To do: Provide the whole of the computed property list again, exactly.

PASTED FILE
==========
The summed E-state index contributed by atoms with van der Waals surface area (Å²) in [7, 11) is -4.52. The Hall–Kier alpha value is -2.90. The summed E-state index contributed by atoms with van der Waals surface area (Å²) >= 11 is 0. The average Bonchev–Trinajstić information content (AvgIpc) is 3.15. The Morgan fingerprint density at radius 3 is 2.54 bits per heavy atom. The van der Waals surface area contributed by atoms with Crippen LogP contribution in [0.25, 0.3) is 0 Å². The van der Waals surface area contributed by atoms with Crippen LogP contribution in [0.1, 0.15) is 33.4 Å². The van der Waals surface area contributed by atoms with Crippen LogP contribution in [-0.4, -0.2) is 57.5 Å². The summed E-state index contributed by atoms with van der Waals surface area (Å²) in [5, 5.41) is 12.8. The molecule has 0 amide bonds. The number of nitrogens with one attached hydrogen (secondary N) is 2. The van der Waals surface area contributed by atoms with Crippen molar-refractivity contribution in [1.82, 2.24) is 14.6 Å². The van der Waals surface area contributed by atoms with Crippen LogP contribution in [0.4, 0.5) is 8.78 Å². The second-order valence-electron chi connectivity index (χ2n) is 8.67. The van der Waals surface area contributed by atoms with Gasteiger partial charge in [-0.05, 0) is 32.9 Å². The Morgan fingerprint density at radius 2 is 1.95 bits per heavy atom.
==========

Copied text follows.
The summed E-state index contributed by atoms with van der Waals surface area (Å²) in [7, 11) is -4.52. The Hall–Kier alpha value is -2.90. The summed E-state index contributed by atoms with van der Waals surface area (Å²) >= 11 is 0. The average Bonchev–Trinajstić information content (AvgIpc) is 3.15. The Morgan fingerprint density at radius 3 is 2.54 bits per heavy atom. The van der Waals surface area contributed by atoms with Crippen LogP contribution in [0.25, 0.3) is 0 Å². The van der Waals surface area contributed by atoms with Crippen LogP contribution in [0.1, 0.15) is 33.4 Å². The van der Waals surface area contributed by atoms with Crippen LogP contribution in [-0.4, -0.2) is 57.5 Å². The summed E-state index contributed by atoms with van der Waals surface area (Å²) in [5, 5.41) is 12.8. The molecule has 0 amide bonds. The number of nitrogens with one attached hydrogen (secondary N) is 2. The van der Waals surface area contributed by atoms with Crippen molar-refractivity contribution in [1.82, 2.24) is 14.6 Å². The van der Waals surface area contributed by atoms with Crippen LogP contribution in [0.4, 0.5) is 8.78 Å². The second-order valence-electron chi connectivity index (χ2n) is 8.67. The van der Waals surface area contributed by atoms with Gasteiger partial charge in [-0.05, 0) is 32.9 Å². The Morgan fingerprint density at radius 2 is 1.95 bits per heavy atom.